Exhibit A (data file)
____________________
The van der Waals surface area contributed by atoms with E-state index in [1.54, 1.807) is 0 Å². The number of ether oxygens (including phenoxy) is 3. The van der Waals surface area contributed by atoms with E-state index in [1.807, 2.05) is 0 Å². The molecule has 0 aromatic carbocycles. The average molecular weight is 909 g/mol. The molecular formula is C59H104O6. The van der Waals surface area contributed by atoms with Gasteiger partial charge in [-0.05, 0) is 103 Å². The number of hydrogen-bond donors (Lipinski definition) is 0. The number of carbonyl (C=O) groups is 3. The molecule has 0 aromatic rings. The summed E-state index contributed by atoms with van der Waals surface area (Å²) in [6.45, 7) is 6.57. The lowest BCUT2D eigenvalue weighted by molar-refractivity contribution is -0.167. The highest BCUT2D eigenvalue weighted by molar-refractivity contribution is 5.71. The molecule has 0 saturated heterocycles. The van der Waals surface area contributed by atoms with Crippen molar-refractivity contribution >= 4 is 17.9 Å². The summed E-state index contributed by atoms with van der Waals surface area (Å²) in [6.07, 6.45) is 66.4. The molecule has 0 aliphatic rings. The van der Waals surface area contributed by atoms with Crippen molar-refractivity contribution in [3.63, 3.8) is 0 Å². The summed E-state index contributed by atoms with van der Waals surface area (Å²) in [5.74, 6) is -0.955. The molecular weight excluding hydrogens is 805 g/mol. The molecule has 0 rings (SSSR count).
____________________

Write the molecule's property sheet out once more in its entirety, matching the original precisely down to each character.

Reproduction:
The van der Waals surface area contributed by atoms with E-state index in [1.54, 1.807) is 0 Å². The number of ether oxygens (including phenoxy) is 3. The van der Waals surface area contributed by atoms with E-state index in [1.807, 2.05) is 0 Å². The molecule has 0 aromatic carbocycles. The average molecular weight is 909 g/mol. The molecular formula is C59H104O6. The van der Waals surface area contributed by atoms with Gasteiger partial charge in [-0.05, 0) is 103 Å². The number of hydrogen-bond donors (Lipinski definition) is 0. The number of carbonyl (C=O) groups is 3. The molecule has 0 aromatic rings. The summed E-state index contributed by atoms with van der Waals surface area (Å²) in [6.45, 7) is 6.57. The lowest BCUT2D eigenvalue weighted by molar-refractivity contribution is -0.167. The highest BCUT2D eigenvalue weighted by molar-refractivity contribution is 5.71. The molecule has 0 saturated heterocycles. The van der Waals surface area contributed by atoms with Crippen molar-refractivity contribution >= 4 is 17.9 Å². The summed E-state index contributed by atoms with van der Waals surface area (Å²) in [6.07, 6.45) is 66.4. The molecule has 0 aliphatic rings. The van der Waals surface area contributed by atoms with Crippen molar-refractivity contribution in [3.63, 3.8) is 0 Å². The summed E-state index contributed by atoms with van der Waals surface area (Å²) in [5.74, 6) is -0.955. The molecular weight excluding hydrogens is 805 g/mol. The molecule has 0 rings (SSSR count).